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Brookings: New Revelations About Teacher Vacancies — and Which Students Go to Those Schools

By Kevin Mahnken | February 14, 2018

Schools afflicted with hard-to-fill teacher vacancies are also more likely to enroll minority students, according to a new report from the Brookings Institution. Both minority students and teachers are more likely to be clustered in schools with one or more such vacancies, the report finds.

Written by Brookings senior fellow Michael Hansen, the report addresses recent attempts by states to effectively kill two birds with one stone by hiring black and Hispanic teachers to counteract persistent staff shortages at schools that predominantly teach black and Hispanic students.

On the one hand, teacher vacancies in hard-to-staff disciplines like STEM and special education can often drag on long into the school year, resulting in abrupt staffing changes and an unhealthy reliance on substitutes. Studies have shown that elevated teacher turnover, and the vacancies that result from it, are harmful to student achievement.

At the same time, America’s rapid demographic transformation in recent decades has produced schools where overwhelming majorities of white teachers preside over classrooms with steadily growing numbers of non-white students. That’s worrisome to many researchers and student advocates, who point to an ample body of evidence showing that minority students score higher on standardized tests and drop out at lower rates when exposed to at least one teacher of their own ethnicity.


Where Are the Hispanic Teachers? While Hiring’s Exploded in Past 25 Years, There Are Still 3 Times as Many Hispanic Students as Instructors

Schools serving large minority populations tend to suffer the highest rates of teacher turnover and shortage. Noting the linkage between the two problems, several states have announced initiatives to curb shortages paired with financial incentives to increase teacher diversity. The result, ideally, would be fewer shortages and more minority representation in the teacher workforce at the same time.

That approach is flawed, according to Hansen, for a simple reason: Schools with the greatest need for more non-white staff are less likely to experience vacancies, and those that struggle to fill jobs already employ proportionately more teachers of color.

Citing data from the Schools and Staffing Survey, a regular poll conducted by the National Center for Education Statistics, Hansen shows that minorities represent 41 percent of the student population in schools with no social studies vacancies, but 48 percent of the population in schools that do have vacancies in that subject. In schools with vacancies in STEM, minority students make up 46 percent of the population, noticeably higher than the 41 percent of students at schools with no STEM vacancies.

Further, minority students are even more concentrated in schools with hard-to-fill vacancies. In other words, the more difficult it is fill a job opening at a given school, the more likely that school is to educate high percentages of minority students. For instance, minority students account for 47 percent of the student population in schools with easy-to-fill vacancies in social studies, but that number jumps to an incredible 64 percent in schools that struggle to fill those roles.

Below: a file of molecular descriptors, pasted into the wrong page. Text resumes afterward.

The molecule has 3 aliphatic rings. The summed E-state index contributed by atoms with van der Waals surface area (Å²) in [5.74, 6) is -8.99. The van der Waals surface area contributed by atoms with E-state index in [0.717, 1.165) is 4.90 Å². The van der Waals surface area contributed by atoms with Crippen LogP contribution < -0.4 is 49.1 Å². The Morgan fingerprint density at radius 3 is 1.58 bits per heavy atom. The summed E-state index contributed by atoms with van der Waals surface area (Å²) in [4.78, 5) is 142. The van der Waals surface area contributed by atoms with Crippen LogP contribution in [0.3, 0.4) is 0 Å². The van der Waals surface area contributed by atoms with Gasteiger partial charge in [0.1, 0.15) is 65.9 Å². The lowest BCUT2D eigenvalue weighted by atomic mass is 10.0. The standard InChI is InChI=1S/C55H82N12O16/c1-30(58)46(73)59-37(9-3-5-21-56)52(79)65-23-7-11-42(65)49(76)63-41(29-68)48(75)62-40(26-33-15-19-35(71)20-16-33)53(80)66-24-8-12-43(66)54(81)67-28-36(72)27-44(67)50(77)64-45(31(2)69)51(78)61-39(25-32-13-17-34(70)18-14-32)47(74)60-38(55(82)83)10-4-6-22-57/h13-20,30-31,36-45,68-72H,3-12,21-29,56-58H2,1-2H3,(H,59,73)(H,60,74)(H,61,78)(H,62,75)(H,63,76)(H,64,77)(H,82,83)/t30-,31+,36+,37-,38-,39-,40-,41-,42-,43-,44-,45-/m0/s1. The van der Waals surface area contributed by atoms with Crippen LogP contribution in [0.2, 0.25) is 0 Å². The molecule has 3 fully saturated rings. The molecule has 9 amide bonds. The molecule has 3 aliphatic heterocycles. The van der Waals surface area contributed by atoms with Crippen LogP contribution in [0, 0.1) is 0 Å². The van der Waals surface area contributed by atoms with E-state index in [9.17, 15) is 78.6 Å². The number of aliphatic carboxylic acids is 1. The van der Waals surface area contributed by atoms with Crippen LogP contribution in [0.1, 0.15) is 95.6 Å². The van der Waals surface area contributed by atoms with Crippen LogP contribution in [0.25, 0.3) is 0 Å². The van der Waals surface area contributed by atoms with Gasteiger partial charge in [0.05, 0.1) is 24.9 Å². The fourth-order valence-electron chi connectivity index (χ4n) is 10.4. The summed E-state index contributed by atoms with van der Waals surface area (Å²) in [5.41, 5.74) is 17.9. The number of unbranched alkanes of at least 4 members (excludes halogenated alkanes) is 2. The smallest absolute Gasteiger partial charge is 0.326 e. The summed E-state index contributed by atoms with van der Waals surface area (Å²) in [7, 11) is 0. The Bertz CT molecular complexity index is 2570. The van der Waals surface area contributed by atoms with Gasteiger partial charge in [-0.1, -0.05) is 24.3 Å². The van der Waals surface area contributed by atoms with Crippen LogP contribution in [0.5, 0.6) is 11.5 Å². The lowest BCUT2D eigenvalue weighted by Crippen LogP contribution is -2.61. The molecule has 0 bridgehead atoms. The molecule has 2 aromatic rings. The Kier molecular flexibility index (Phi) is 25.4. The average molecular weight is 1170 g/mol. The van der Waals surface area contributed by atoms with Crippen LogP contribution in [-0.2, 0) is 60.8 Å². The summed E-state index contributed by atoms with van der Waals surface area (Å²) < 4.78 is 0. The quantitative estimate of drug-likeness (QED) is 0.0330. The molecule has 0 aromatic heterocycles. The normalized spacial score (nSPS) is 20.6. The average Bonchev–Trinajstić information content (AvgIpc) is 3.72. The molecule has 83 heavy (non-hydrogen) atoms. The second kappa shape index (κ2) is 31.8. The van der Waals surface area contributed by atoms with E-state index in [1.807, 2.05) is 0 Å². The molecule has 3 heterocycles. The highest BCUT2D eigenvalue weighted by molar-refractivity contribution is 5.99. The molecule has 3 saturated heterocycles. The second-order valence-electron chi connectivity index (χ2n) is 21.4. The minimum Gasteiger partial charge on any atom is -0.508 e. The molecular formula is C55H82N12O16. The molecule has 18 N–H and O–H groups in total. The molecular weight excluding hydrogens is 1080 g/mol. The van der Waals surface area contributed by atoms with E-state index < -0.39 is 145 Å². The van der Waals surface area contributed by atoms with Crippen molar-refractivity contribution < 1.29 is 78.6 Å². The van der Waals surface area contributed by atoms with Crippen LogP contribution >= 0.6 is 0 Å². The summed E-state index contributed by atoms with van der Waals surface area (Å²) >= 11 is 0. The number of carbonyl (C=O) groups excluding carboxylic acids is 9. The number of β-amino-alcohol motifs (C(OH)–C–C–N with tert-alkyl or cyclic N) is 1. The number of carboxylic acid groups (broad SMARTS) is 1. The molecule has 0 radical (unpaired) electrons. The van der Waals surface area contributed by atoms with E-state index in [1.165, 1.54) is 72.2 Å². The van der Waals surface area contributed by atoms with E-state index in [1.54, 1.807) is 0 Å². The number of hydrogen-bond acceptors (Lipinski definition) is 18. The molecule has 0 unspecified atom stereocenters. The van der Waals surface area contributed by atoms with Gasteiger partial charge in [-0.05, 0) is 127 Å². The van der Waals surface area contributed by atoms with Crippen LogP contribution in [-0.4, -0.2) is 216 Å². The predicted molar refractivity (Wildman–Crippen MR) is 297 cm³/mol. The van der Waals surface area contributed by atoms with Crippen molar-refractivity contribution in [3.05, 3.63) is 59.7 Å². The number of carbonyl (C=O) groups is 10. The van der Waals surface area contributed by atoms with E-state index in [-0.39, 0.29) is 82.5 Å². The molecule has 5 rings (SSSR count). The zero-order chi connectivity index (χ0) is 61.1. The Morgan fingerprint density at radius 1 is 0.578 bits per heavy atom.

Source: Brookings

It should be mentioned that, compared to science, math, and special education, subjects like English and social studies are relatively easy to staff. In a report for the Hamilton Project, Stanford professor Tom Dee found that the percentage of schools reporting vacancies in social studies has always remained much lower than those reporting vacancies in other subjects.

Source: The Hamilton Project

A school that struggles to hire social studies teachers, therefore, is experiencing very acute staffing troubles. And those schools tend to enroll many more minority students.

But the catch is that such schools also employ more minority teachers. While the percentage of minority students jumps by a startling 17 points between schools with easy-to-fill and hard-to-fill social studies vacancies, the percentage of minority teachers leaps by 23 points, from 18 percent to 41 percent. Similar increases, though not of the same magnitude, are observed when vacancies get harder to fill in English, STEM, and special education.

The upshot, he notes, is that although schools with vacancies (and especially vacancies that they struggle to fill) enroll more minority students, the problem of demographic mismatch isn’t necessarily worse at those schools, because they also employ more minority teachers already.

“Schools facing shortages — at least from this national perspective — do not show any systematic pattern of minority underrepresentation,” Hansen concludes. “Further, schools with many hard-to-fill vacancies had some of the highest teacher minority shares in the analysis. Hiring more minority teachers specifically to these schools would simply concentrate them where they already teach in high numbers.”

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